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What’s the difference between probiotics and prebiotics?

This is a question that we’re often asked. With such similar sounding names, many people assume that probiotics and prebiotics are one and the same, but there is a very subtle difference between them. One refers to the beneficial gut bacteria themselves, the other is the food that they need to thrive. So… which is which?

Probiotics = friendly bacteria 

Probiotics are proxies for the ‘friendly’ microorganisms – live bacteria and yeasts – that populate the digestive tract and can help support the health of the digestive system. 

The gut microbiome is a highly complex and dynamic community of microorganisms, most of which are bacteria, and more than 1,000 different species/strains of bacteria have been identified with enough frequency to be considered a ‘normal’ part of the human microbiome.

The overall relationship of the microbiome to our body is both favourable and beneficial, but there are some species and strains that may have negative attributes under certain circumstances. These may potentially produce toxins and act as opportunistic pathogens. One of the primary functions of our favourable bacteria is to help exclude and/or inhibit these pathogenic species from causing harm.

Maintaining a favourable balance of all species of bacteria is key to supporting the health of the microbiome and helping to prevent overgrowth of the potentially pathogenic bacteria strains. An imbalance of bacteria is known as dysbiosis and can lead to symptoms such as bloating, gas, digestive discomfort, diarrhoea and constipation.

How can I take probiotics?

Probiotics can be taken as a supplement or through the diet. Foods that are high in probiotics include live yoghurt, sourdough bread and fermented foods such as kimchi, kefir (milk or water), sauerkraut and kombucha. Make sure you look for ‘raw’ on the label as any pasteurisation will destroy the bacteria.

By consuming a couple of spoonfuls, or half a glass each day, we can help boost the numbers of friendly bacteria in our gut. If you’re new to fermented foods but would like to give them a try, our advice is to start with just a teaspoon per day and increase the amount slowly over time. 

Supplements can be helpful if you’d rather not include fermented foods in your diet. Look for a research-backed multi-strain friendly bacteria supplement that contains high numbers of commensal bacteria strains that are naturally present in the human gut.

What do prebiotics do?

If probiotics are the bacteria themselves, prebiotics are the food that they eat. There are three types – fructooligosaccharides (FOS), galactooligosaccharides (GOS) and inulin. In addition, a type of starch that is resistant to digestion in the upper part of the digestive tract, known as resistant starch, is classed as a prebiotic. 

Derived from plants, FOS are carbohydrates that are indigestible to humans. As a result they pass through our digestive tract to the large intestine where they act as a food source for probiotics. FOS is derived from plants rather than lactose (see GOS below), making it a suitable prebiotic for anyone with a milk allergy.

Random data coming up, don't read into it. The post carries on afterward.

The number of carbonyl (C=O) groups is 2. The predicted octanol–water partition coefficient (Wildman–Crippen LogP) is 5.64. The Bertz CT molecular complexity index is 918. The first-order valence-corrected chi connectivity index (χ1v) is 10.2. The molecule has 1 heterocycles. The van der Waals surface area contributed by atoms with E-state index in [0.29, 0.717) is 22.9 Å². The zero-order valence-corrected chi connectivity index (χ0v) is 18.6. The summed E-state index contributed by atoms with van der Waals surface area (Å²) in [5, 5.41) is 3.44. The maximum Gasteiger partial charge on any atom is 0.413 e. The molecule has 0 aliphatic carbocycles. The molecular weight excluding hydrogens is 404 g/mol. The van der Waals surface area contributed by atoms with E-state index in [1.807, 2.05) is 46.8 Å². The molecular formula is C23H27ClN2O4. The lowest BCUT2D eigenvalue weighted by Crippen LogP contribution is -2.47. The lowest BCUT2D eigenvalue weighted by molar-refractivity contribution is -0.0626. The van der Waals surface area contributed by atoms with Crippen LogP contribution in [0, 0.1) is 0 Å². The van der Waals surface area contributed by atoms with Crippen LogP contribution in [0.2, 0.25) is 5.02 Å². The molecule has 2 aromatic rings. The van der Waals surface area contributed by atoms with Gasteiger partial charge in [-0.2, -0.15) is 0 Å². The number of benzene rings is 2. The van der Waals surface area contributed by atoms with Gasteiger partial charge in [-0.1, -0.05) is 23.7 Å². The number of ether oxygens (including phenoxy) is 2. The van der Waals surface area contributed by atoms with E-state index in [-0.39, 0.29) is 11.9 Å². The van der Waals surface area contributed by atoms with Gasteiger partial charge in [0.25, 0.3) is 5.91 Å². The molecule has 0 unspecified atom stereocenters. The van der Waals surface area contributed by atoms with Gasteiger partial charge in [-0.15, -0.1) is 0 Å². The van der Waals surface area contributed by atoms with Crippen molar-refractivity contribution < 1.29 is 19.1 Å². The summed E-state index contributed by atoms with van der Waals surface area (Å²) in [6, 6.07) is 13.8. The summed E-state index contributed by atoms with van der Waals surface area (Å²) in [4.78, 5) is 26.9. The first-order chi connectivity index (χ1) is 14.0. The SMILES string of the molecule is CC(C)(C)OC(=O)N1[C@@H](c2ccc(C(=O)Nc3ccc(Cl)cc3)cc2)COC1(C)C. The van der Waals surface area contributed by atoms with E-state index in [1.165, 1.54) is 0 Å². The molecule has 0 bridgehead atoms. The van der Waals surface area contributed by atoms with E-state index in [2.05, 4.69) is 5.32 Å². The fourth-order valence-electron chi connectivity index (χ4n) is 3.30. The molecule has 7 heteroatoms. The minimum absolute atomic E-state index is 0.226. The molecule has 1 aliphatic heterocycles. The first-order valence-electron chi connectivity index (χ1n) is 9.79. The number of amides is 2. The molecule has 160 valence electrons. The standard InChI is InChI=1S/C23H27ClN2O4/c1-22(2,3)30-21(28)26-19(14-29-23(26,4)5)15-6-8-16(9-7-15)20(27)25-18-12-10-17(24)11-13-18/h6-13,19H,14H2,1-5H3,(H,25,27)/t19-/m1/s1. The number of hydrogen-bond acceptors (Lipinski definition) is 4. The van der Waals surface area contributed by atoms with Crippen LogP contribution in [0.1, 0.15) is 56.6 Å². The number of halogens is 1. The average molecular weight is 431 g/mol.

GOS is naturally present in breast milk and is thought to help the development of the baby’s microbiome by feeding the healthy bacteria, particularly Bifidobacteria and Lactobacilli. GOS can also be derived from lactose in milk. GOS has been shown to have a prebiotic effect even at low levels, which make it particularly suitable for anyone with IBS, as taking high levels of a prebiotic may cause unwanted bloating.

Inulin is a natural polysaccharide (several simple sugars linked together) occurring in the roots and tubers of certain plants such as chicory.

Consuming these prebiotics regularly, through foods high in FOS, GOS or inulin, helps to encourage both the quantity and diversity of our microbiota. 

As well as providing them with fuel, when the beneficial bacteria feed on these prebiotics, they produce by-products, such as short-chain fatty acids (SCFAs), that have been shown to benefit our health. It’s a win-win situation.

What are the best prebiotic foods?

Foods that are high in prebiotic fibre include chicory, garlic, leeks, onions, green bananas, Jerusalem artichokes and asparagus. Resistant starch can be found in cooked and cooled pasta, rice and potatoes which produces high levels of butyrate, a particular type of SCFA. If these foods don’t form a regular part of your diet, it is also possible to take a supplement containing FOS or GOS to ensure your gut bacteria are well fed.

In summary

So you can see that it’s important to include both probiotics and prebiotics (or a supplement) in your diet regularly. Probiotics and prebiotics work together to maintain the health of the gut microbiome.

Adrienne Benjamin ProVen Nutritionist

Find out more about probiotics and prebiotics

Prebiotics: Definition, Types, Sources, Mechanisms, and Clinical Applications – NCBI
Probiotics and Prebiotics: What’s the difference? – Healthline

Want to know more?

ProVen Probiotics aim to provide the best support for both you and your health. If you wish to know more about gut health and staying healthy please do not hesitate to call us on 01639 825107 or alternatively, learn more via our blogs or in-depth ProVen research.

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